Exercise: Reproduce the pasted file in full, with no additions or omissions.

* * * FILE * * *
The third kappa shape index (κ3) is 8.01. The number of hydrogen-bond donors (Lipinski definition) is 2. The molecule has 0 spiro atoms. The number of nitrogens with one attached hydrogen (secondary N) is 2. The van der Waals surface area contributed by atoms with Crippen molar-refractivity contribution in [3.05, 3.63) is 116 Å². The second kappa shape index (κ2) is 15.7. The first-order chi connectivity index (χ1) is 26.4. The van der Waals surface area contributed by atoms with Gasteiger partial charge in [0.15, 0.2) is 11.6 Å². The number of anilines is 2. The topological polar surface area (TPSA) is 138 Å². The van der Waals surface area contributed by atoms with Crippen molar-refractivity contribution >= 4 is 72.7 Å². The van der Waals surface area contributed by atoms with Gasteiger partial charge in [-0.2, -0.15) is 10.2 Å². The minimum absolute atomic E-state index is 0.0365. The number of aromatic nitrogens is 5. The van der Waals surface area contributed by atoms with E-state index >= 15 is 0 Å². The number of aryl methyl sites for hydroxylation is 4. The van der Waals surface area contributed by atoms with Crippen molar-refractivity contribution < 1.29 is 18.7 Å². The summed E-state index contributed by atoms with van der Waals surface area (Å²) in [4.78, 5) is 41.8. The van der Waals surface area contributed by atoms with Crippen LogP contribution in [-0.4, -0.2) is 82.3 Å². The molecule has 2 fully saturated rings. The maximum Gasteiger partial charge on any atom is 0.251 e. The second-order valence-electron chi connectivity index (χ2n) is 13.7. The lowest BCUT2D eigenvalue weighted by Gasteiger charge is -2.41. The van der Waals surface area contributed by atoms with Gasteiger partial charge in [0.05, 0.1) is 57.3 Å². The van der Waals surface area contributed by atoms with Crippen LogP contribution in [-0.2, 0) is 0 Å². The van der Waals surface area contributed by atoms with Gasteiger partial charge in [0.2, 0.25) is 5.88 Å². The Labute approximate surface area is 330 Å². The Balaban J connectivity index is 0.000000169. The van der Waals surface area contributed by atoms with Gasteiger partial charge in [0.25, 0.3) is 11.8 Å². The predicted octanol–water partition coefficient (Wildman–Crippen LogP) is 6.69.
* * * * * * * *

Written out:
The third kappa shape index (κ3) is 8.01. The number of hydrogen-bond donors (Lipinski definition) is 2. The molecule has 0 spiro atoms. The number of nitrogens with one attached hydrogen (secondary N) is 2. The van der Waals surface area contributed by atoms with Crippen molar-refractivity contribution in [3.05, 3.63) is 116 Å². The second kappa shape index (κ2) is 15.7. The first-order chi connectivity index (χ1) is 26.4. The van der Waals surface area contributed by atoms with Gasteiger partial charge in [0.15, 0.2) is 11.6 Å². The number of anilines is 2. The topological polar surface area (TPSA) is 138 Å². The van der Waals surface area contributed by atoms with Crippen molar-refractivity contribution >= 4 is 72.7 Å². The van der Waals surface area contributed by atoms with Gasteiger partial charge in [-0.2, -0.15) is 10.2 Å². The minimum absolute atomic E-state index is 0.0365. The number of aromatic nitrogens is 5. The van der Waals surface area contributed by atoms with E-state index >= 15 is 0 Å². The number of aryl methyl sites for hydroxylation is 4. The van der Waals surface area contributed by atoms with Crippen molar-refractivity contribution < 1.29 is 18.7 Å². The summed E-state index contributed by atoms with van der Waals surface area (Å²) in [4.78, 5) is 41.8. The van der Waals surface area contributed by atoms with Crippen LogP contribution in [-0.4, -0.2) is 82.3 Å². The molecule has 2 fully saturated rings. The maximum Gasteiger partial charge on any atom is 0.251 e. The second-order valence-electron chi connectivity index (χ2n) is 13.7. The lowest BCUT2D eigenvalue weighted by Gasteiger charge is -2.41. The van der Waals surface area contributed by atoms with Gasteiger partial charge in [0.05, 0.1) is 57.3 Å². The van der Waals surface area contributed by atoms with Crippen LogP contribution in [-0.2, 0) is 0 Å². The van der Waals surface area contributed by atoms with Gasteiger partial charge in [0.2, 0.25) is 5.88 Å². The Labute approximate surface area is 330 Å². The Balaban J connectivity index is 0.000000169. The van der Waals surface area contributed by atoms with Gasteiger partial charge in [0.25, 0.3) is 11.8 Å². The predicted octanol–water partition coefficient (Wildman–Crippen LogP) is 6.69.